It was just a few months back that Apple released the iPhone 6s, and as usual, the rumor mill is already hard at work predicting features of the next iPhone.
As we all know (hopefully), Apple’s iPhones have a tick-tock cycle, where the models with ‘S’ in their names are meant for smaller upgrades, while those with just a number may incorporate bigger changes.
And MacOtakara is reporting that Apple’s next iPhone may have a change worthy of the number upgrade. And this change doesn’t really add anything, and in fact removes something we are all familiar with: The 3.5mm Audio Jack.
This is in a bid to make the iPhone 7 even more thinner. Headphones would then have to have a Lightning Jack to be compatible with the new iPhone. There isn’t much of a ecosystem around headphones with Lightning jacks, but if there’s one thing we have learned from Apple, it is that they are really good at creating ecosystems and leading change, for better or worse. They pioneered the smartphone industry, the tablet industry and even killed Flash and replaced it with more mobile-friendly standards. If there’s anyone who can force manufacturers to switch from the industry standard to a proprietary jack, it is Apple.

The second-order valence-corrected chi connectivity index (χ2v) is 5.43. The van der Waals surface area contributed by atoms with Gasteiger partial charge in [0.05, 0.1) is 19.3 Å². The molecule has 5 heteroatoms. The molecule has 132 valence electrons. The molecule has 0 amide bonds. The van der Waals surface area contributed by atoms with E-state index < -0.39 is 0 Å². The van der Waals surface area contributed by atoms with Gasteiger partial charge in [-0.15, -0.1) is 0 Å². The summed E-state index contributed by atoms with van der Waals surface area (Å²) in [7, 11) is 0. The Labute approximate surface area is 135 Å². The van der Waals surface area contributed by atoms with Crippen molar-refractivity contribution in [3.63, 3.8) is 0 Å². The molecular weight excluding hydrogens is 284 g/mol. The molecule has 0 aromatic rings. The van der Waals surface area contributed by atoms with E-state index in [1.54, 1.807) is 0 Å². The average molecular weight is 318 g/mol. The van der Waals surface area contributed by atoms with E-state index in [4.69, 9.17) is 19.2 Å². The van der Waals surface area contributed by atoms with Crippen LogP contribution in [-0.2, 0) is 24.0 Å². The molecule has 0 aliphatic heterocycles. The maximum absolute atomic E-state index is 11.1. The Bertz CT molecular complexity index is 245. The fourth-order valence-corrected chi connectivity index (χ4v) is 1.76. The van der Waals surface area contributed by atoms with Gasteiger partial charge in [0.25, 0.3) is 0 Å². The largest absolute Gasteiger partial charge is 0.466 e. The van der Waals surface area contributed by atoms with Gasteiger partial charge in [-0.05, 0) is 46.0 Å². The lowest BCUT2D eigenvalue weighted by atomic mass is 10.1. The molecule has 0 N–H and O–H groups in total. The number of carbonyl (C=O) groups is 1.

Now one must ask the question: Why is Apple pushing for change when none is required? Why do we have to sacrifice something just for more thinness, which may actually make the phone more susceptible to damage? Apple is following the industry trend of thinning smartphones more than required, sacrificing features along the way. Hey, it seems we would have a slab of glass by the time we are at the iPhone 10. It would do nothing, but it would definitely be thin!
What do you think?